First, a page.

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Missing Chapter 1

by Gary 

Posted: 27 April 2003
Word Count: 3681

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Chapter 1

The following day Mac drove up Westerly Height road to the top of the bank at Mount

Pleasant, removed his sunglasses and held his breath in anticipation. He wasn’t

disappointed, the waves were three to four feet high. Mac travelled the three hundred

yards or so to the bottom, pulled up outside the golf club and removed his long board

from the passenger seat of the Chevette. The place was deserted. He gathered his surf bag

together with the board and walked over the first tee to tackle the steep sand dunes. The

sun was trying to escape from behind the clouds but it was still overcast and there was a

chill in the air.

Mac had been to some great surf spots home and abroad but nothing compared to

Elsmere beach. It was twenty minutes drive from his house and he loved it. The sand was

dark yellow with bands of shale and litter was a rarity. Mac had surfed the beach in

December when there was frost on the ground and enjoyed every second of it. It would

be fare to say he was a die-hard surfer.

He sat down on his board, pulled his cigarettes from the front zip pocket, lit up and

studied the waves. That was another thing he liked about Elsmere beach the wave breaks

changed all the time. There was a rip in the centre of the bay and the waves to the south

below the castle ruins broke off some rocks, which increased their quality. To the north

end they varied.

For ten minutes Mac watched and smoked two cigarettes. Once he decided the

time was right to go in, the trick was to get into his wet suit as quickly as possible.

Pulling his gloves and blue woollen hat off he stripped down to his boxers and struggled

into his Body Glove wet suit, which was tighter than last year.

The sun broke through the clouds and sent a beam of light onto the sea. He fastened his

board to his ankle, above his new quicksilver boots and ran to the water’s edge. He

walked in as far as he could before the first real obstacle of a wave came. The water was

ice cold on his face as he dipped under the next wave but it crashed onto his head; his

whole system went into shock and he had what is known as an ice-cream headache,

where the pain shoots through your head, then disappears as quickly as it arrived. Mac

knew he couldn’t afford too many of those so early on in the day.

He got beyond the last wave and lay in wait. The cloud was fast disappearing into the

sea to be replaced by clear blue sky. The next wave to come he let pass, the one after

reared up into a mass wall of dark green and black bursting with power. He spun around,

paddled like hell with his arms, felt the suction under his body and dropped into the space

below feeling the rush that kept him coming back for more. Riding something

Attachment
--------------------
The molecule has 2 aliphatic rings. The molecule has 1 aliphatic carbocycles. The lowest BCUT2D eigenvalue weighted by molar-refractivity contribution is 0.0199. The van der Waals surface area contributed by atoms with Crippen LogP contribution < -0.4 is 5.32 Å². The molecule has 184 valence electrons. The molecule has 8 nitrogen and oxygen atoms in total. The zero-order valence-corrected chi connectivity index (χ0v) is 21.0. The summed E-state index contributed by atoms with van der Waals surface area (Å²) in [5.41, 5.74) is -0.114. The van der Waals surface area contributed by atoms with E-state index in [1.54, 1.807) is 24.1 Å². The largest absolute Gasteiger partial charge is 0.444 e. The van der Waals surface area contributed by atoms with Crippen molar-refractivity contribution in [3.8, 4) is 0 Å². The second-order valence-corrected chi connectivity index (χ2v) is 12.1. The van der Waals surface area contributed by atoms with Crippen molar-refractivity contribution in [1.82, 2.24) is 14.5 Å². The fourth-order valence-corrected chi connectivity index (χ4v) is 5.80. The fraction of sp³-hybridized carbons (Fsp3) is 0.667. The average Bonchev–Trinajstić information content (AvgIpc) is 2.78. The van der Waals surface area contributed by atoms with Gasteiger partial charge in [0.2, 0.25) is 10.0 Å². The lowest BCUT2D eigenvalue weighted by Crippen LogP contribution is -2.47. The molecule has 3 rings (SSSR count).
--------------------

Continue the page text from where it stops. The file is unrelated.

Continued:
unpredictable, with so much force and speed gave him an enormous buzz.

They say that in golf one good shot brings you back the next day; one good wave could

satisfy Mac’s hunger for months. He paddled back and took time out to wait for his next

fix, comparing the last one with his one visit to Hawaii and the North Shore.

After about an hour in the water cramp kicked into Mac’s left foot and then the right so

he decided to take the next wave, no matter how small, into shore and have a breather.

The ride back in was slow and he was happy to wade the last twenty yards. He undid

his foot strap as he left the water dragging his board behind him. As he loosened the top

of his wetsuit and sat on his board, he pulled out a pre-rolled joint, lit up and exhaled to

the heavens.

Rummaging around in his bag he took out his flask and poured a black coffee. The

swell looked to be getting livelier; another ten minutes and after the joint had worn of he

would go back in. Mac felt like his face would explode at any minute with all the heat

being trapped inside his wet suit. The mixture of salt water and sun had burnt his cheeks.

Something caught his eye as he was staring out to sea, lost in a world of smoke and

aimless thoughts. It was down next to the rocks. He wasn’t sure if it was the joint

affecting his eyesight more than usual but he thought that he could see an arm sticking

out from beneath what looked like an old sack. He slowly stood up and headed over. The

sack was washed up next to the green covered rock pool.

As he got closer his jaw dropped opened. ‘Jesus!’ He held his mouth, the black holes

for eyes stared straight through him, the face was so white with blue veins. It was the first

time Mac had seen a dead body. He staggered back and fell, scrambled to his feet and ran

as fast as he could. His head was thumping. The wind whistled past his face as his body

weight took him down the other side of the dunes. Mac was finding it difficult to keep

running in his wet suit but he had to.

He reached the clubhouse with a red face and wild hair, everything was a blur. Hitting

the solid wood door with both hands he burst in and reached for the phone and dialed


Mac jogged back over the dunes to get his things. His head was working over time in

the paranoia section. When had he first seen it? Had it been there before he went in and

he hadn’t noticed it? Was he a suspect? He often got bouts of paranoia after smoking pot,

but only when he had to face up to something, like his parents coming home or a knock at

the door. Mac didn’t have to face his parents, just an army of policemen, due any second.

His heart beat increased and he felt the need to rip his wetsuit off to get some air.

A few people were ahead of him after hearing the news in the clubhouse and a

gathering had formed twenty yards or so away from the body. Mac approached slowly